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Okla. actress always puts family first

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  • Rob Schmidt
    http://nativetimes.com/index.php?option=com_content&view=article&id=2807:okl a-actress-always-puts-family-first&catid=49&Itemid=25 Okla. actress always puts
    Message 1 of 1 , Dec 30, 2009
      http://nativetimes.com/index.php?option=com_content&view=article&id=2807:okl
      a-actress-always-puts-family-first&catid=49&Itemid=25

      Okla. actress always puts family first

      Written by Christina Good Voice, Native Times Correspondent
      Monday, 28 December 2009 10:35

      TAHLEQUAH, Okla. - Casey Camp-Horinek can sum herself up in five words:
      wise, mother, grandmother, traditionalist and environmentalist. The
      61-year-old Ponca woman credits these attributes for the woman she is today,
      who is a long-time Native rights activist.

      Camp-Horinek is also a Native American actress, and although she has
      embraced the opportunity to share her talents, she also utilizes the trade
      to set the record straight about Indians.

      "Among all of those components, part of being a traditionalist is my
      spiritual self," Camp-Horinek said. "I feel like a lot of times when you
      pray for guidance you receive it in the most odd ways."

      The guidance she received led her into acting.

      "I was able to work from my own home and not be away from my family very
      much while also being able to contribute to the changing image of Native
      America," Camp-Horinek said. "Many people still see us very
      one-dimensionally."

      Camp-Horinek gets her traditionalist roots from her parents and
      grandparents. She has lived in and around Ponca City, Okla., as well as
      other areas around the country, but has lived in Ponca country for the last
      40 years with her husband, Michael Horinek, who is from Newkirk, Okla.

      Camp-Horinek is a proud mother, grandmother and great-grandmother all in
      one, and she credits all of them for contributing to molding her into the
      strong Native woman she sees in the mirror each day.

      Camp-Horinek and her husband have four adult children: Julie, Mekasi,
      Suzaatah and Jeff.

      "My first mission was being a good companion and to raise capable children,"
      Camp-Horinek said. "They were raised in a traditional way of life and are
      wonderful parenting children.

      "They all raised their children in a good manner, they all lead lives of
      sobriety.that means a lot to me. It means I've done my job."

      Camp-Horinek said the traditional red woman puts her family first and Nation
      next.

      "Because we're raising children and grandchildren to be part of that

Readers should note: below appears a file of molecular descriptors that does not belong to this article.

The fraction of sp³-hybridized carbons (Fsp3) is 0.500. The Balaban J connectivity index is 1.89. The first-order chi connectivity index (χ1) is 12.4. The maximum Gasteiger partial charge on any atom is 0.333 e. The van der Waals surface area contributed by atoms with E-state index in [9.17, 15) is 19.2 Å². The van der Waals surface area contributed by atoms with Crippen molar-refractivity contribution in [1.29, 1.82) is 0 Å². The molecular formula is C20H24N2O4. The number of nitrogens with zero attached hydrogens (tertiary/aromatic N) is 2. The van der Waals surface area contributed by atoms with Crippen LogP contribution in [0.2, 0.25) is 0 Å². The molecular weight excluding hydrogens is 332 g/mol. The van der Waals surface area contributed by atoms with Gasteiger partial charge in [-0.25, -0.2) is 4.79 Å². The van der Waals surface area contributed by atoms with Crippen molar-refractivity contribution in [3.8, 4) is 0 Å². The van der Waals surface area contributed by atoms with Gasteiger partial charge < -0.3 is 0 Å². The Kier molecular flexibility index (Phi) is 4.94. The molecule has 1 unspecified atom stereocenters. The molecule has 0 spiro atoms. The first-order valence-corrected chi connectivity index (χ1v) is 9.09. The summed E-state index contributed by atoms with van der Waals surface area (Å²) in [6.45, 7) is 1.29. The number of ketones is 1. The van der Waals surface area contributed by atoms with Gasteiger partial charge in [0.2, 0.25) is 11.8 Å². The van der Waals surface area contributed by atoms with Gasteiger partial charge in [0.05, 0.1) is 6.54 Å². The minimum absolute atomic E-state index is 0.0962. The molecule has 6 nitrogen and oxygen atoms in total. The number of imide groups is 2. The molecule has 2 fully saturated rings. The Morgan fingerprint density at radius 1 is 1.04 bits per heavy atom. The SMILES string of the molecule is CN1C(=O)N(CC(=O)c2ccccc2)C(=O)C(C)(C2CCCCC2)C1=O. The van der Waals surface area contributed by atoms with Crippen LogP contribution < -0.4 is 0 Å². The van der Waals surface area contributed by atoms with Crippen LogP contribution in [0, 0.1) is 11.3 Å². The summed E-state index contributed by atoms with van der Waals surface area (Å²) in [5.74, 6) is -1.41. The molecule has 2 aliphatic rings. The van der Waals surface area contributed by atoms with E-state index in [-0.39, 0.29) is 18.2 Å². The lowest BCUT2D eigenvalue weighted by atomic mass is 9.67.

Nation," she said. "We have to be leaders in our own family before we can
      expand out into helping in the general society."

      Another form of leadership Camp-Horinek's tackled is as a Native actress.

      Camp-Horinek's acting roots began in Tulsa when she was a member of the
      American Indian Theater Company, and she even got her sons involved by
      urging them to audition for parts in the company's production of "Black Elk
      Speaks."

      While she and her two sons landed small roles in the production, non-Indian
      actor David Carradine played the role of Black Elk. It was then that
      Camp-Horinek had an epiphany. She realized how underrepresented Native
      Americans were in the theater and movies, even in productions about their
      own people. And further more, she realized that avenue could be a medium for
      activism.

      "It was a light bulb moment," she said. "There were hundreds of people
      seeing "Black Elk Speaks" at the PAC (Performing Arts Center,)" she said. "I
      was seeing these people impacted by entertainment and getting it - our
      holocaust. I thought, 'Oh my goodness, this was a remarkable tool for
      educating the public."

      Now, Native actors still only make up a sliver of a racial statistic pie
      graph compared to Caucasians, Hispanics, blacks and Asians, but they're out
      there, she said.

      "The struggles that people have gone through over the past 20 years to teach
      non-Natives that we are multidimensional, that's paying off," Camp-Horinek
      said. "We're getting lead roles, but believe me, it isn't enough if you look
      at the entire movie, TV and video industry. They show you the slices of the
      pie.Native Americans are a hairline."

      Now, years later after the veterans of theater and the movie industry like
      Will Sampson, Graham Greene, Wes Studi and Camp-Horinek paved the way, young
      Native actors are landing key roles in large productions such as the wildly
      popular Twilight Saga and primetime TV dramas.

      Camp-Horinek's been an actress for more than 25 years, with titles including
      "Lakota Moon," "Geronimo," "Lakota Woman: Siege at Wounded Knee" and
      "DreamKeeper" under her belt. She also appeared in "Goodnight Irene" and
      "Share the Wealth" and was one of the leads in the 2009 movie "Barking
      Water." Her performance in "Barking Water" earned her the Best Actress award
      at the 2009 American Indian Film Festival in San Francisco.

      Camp-Horinek insists that her acting career just tells a small story of who
      she is.

      "It's only a fraction of me," she said. "I definitely consider myself an
      actress, and it's something I feel is important to change the portrayal of
      Native Americans.

      "I've worked hard to portray Native women in their true life. I'm proud of
      the ability to do that. I do understand that acting is hard work and an art.
      Technically I'm not the first, and I thank God I'm not the last."
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